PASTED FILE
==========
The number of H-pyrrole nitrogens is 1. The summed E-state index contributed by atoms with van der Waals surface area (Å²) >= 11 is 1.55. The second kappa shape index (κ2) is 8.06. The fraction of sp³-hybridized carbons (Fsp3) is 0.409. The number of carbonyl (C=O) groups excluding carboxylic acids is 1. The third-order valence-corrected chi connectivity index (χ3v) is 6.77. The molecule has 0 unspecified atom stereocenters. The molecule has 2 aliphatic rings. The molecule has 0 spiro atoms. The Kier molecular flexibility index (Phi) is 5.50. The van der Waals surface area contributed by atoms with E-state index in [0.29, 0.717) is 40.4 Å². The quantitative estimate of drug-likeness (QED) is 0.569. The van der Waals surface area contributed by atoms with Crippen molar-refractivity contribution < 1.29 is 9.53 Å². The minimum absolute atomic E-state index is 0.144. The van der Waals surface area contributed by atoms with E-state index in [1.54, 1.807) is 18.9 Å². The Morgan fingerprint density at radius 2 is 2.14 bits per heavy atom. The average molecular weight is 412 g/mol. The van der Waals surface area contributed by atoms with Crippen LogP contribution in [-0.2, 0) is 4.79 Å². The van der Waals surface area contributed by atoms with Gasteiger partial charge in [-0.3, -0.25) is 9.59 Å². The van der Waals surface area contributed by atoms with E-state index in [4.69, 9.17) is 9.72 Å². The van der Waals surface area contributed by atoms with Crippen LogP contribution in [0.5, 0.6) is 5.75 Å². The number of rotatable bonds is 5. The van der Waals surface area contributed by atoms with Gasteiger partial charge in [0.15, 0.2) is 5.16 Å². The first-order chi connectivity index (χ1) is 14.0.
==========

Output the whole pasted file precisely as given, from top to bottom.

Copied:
The number of H-pyrrole nitrogens is 1. The summed E-state index contributed by atoms with van der Waals surface area (Å²) >= 11 is 1.55. The second kappa shape index (κ2) is 8.06. The fraction of sp³-hybridized carbons (Fsp3) is 0.409. The number of carbonyl (C=O) groups excluding carboxylic acids is 1. The third-order valence-corrected chi connectivity index (χ3v) is 6.77. The molecule has 0 unspecified atom stereocenters. The molecule has 2 aliphatic rings. The molecule has 0 spiro atoms. The Kier molecular flexibility index (Phi) is 5.50. The van der Waals surface area contributed by atoms with E-state index in [0.29, 0.717) is 40.4 Å². The quantitative estimate of drug-likeness (QED) is 0.569. The van der Waals surface area contributed by atoms with Crippen molar-refractivity contribution < 1.29 is 9.53 Å². The minimum absolute atomic E-state index is 0.144. The van der Waals surface area contributed by atoms with E-state index in [1.54, 1.807) is 18.9 Å². The Morgan fingerprint density at radius 2 is 2.14 bits per heavy atom. The average molecular weight is 412 g/mol. The van der Waals surface area contributed by atoms with Crippen LogP contribution in [-0.2, 0) is 4.79 Å². The van der Waals surface area contributed by atoms with Gasteiger partial charge in [-0.3, -0.25) is 9.59 Å². The van der Waals surface area contributed by atoms with E-state index in [4.69, 9.17) is 9.72 Å². The van der Waals surface area contributed by atoms with Crippen LogP contribution in [0.5, 0.6) is 5.75 Å². The number of rotatable bonds is 5. The van der Waals surface area contributed by atoms with Gasteiger partial charge in [0.15, 0.2) is 5.16 Å². The first-order chi connectivity index (χ1) is 14.0.